Mexico City transit bridge collapse leaves 24 dead, scores injured

The collapse of an overpass on Mexico City’s newest metro train line Monday night has left at least 24 dead and 79 injured after train cars and chunks of concrete plummeted onto a street 65 feet below, crushing passing vehicles.

The disaster has fueled growing popular anger over criminal government negligence and corruption that has also led to hundreds of thousands of COVID-19 deaths in Mexico, among the countries worst hit by the pandemic.

At the site of the collapse, rescue crews and first responders worked frantically to save the lives of the injured and pull survivors from the rubble, the fallen train cars and damaged motor vehicles. Heavy equipment was brought in to lower the train cars hanging from the tracks and recover the bodies of four passengers trapped inside. Helmeted troops armed with automatic weapons surrounded the site.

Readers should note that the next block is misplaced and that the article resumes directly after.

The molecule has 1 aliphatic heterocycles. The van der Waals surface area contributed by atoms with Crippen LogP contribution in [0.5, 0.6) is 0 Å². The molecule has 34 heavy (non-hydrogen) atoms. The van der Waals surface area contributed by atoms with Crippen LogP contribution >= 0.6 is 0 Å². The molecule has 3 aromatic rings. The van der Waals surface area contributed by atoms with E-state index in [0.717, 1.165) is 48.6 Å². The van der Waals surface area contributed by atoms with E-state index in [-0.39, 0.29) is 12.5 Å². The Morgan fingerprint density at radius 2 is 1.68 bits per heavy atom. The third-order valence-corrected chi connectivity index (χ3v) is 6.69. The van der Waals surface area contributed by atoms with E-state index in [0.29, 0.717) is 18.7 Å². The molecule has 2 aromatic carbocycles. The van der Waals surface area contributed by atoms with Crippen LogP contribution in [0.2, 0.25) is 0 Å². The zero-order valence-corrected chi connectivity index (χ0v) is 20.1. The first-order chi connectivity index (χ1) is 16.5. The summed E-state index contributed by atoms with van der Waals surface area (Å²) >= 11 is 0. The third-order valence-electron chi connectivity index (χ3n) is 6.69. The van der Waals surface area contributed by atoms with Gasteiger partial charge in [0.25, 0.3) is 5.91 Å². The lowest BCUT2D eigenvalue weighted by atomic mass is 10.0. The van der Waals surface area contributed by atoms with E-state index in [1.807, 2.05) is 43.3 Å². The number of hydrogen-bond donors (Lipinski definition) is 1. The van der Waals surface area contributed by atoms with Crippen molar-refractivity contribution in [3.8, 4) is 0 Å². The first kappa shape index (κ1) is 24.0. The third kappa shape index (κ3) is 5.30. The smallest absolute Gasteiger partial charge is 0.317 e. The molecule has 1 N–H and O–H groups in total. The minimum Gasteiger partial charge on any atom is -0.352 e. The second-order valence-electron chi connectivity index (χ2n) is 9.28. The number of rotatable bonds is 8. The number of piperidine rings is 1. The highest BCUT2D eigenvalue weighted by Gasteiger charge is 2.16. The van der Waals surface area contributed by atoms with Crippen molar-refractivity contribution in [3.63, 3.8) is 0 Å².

Distraught relatives raced from hospital to hospital trying to find missing loved ones who were taking the train that night. One youth who found out that his father, a driver, had been killed in the disaster told Univisión, “Like everyone else I want justice. This was not our fault.”

The train disaster took place at around 10:30 p.m. Monday on an elevated section of the number 12 Line of the city’s metro system in the southeast of the Mexican capital. The 12 Line, the newest section of the mass transit system, was built in 2012 to connect the eastern part of Mexico City, among its less developed areas, to the city center.